Back in February, the two connected on behalf of 29 inmates who claim that their “lives are in peril,” because of “inhumane conditions” and the immense amount of violence in prison. The lawsuit was filed Mississippi federal court, Gotti’s hometown, by Hov’s lawyer because reportedly, inmates “are dying because Mississippi has failed to fund its prisons, resulting in prisons where violence reigns because prisons are understaffed.”
Now, along with Hov’s philanthropic arm, Team Roc, have secured legal representation for 200 inmates at Mississippi State Penitentiary and are suing the prison’s new Department of Corrections Commissioner, Nathan Burl Cain, and Centurion which is the healthcare provider for the Mississippi prison system.
“The situation in Parchman is dire. More and more of the incarcerated population are reaching out for help and pleading for immediate medical attention, especially as the coronavirus threatens their lives,” Gotti said in a press release. “Mississippi Governor Reeves, Commissioner Burl Cain, and Centene — as the parent company of Parchman’s healthcare provider Centurion — can’t continue to neglect this tragedy and let the death toll rise. We will hold them accountable and fight for the rights of the incarcerated.”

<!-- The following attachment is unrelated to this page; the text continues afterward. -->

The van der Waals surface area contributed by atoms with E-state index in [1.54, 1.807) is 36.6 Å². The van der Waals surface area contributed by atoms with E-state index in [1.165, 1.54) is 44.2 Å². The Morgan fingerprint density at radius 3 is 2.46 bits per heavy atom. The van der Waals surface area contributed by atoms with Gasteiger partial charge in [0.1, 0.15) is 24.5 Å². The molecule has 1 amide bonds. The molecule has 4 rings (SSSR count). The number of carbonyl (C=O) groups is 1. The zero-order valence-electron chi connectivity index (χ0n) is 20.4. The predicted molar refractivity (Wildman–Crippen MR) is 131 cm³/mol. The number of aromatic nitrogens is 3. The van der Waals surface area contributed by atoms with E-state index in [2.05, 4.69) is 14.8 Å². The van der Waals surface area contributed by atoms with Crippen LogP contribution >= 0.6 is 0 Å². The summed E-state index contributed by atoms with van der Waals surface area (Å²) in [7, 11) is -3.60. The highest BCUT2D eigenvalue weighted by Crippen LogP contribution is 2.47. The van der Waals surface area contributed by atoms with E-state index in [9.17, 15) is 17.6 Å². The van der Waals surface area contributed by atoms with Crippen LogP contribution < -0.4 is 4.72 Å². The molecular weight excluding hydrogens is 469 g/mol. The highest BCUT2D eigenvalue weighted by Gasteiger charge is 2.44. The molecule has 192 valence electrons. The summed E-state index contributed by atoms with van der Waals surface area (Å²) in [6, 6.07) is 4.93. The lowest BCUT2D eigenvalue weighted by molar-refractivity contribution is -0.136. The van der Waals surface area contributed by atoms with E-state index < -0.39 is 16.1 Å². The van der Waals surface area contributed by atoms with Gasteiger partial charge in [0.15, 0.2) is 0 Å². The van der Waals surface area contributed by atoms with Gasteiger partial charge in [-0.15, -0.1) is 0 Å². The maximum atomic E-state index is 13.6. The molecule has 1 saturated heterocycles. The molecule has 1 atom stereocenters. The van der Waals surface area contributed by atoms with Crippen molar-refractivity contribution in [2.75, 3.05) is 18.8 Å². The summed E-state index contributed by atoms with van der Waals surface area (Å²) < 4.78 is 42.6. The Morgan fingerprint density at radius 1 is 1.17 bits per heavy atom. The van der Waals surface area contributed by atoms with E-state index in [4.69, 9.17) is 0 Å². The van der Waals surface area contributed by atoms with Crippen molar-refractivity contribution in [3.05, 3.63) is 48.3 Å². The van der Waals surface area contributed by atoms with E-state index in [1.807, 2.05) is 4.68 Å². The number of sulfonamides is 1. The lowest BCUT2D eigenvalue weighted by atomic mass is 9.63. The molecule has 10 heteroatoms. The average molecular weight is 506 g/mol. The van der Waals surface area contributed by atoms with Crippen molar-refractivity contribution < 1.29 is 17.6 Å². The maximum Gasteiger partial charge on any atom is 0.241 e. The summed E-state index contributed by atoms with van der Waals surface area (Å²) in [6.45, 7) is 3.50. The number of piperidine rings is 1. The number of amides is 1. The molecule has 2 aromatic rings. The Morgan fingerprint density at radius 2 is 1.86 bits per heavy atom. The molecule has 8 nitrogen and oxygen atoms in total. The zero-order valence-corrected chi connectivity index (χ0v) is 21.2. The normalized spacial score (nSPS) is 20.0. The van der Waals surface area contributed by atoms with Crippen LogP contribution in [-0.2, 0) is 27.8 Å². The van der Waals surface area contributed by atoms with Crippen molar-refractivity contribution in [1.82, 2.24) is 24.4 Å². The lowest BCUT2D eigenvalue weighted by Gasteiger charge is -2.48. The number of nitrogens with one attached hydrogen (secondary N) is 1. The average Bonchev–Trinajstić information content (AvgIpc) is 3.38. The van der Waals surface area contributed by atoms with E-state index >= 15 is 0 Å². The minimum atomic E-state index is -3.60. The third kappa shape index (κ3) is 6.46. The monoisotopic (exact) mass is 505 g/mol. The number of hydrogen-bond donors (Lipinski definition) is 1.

Team Roc gave all the inmates COVID-19 questionnaires, and unsurprisingly, many of them said they were suffering from symptoms that aligned with coronavirus and weren’t receiving proper medical treatment. That same questionnaire revealed that social distancing rules weren’t be followed, and PPE such as masked weren’t readily available.
Amid the coronavirus, one of the most problematic places for it to spread is in prisons. According to CBS, a research letter, recently published in the Journal of the American Medical Association, found that inmates are 3 times more likely to die and 5.5 times more likely to become infected by the virus.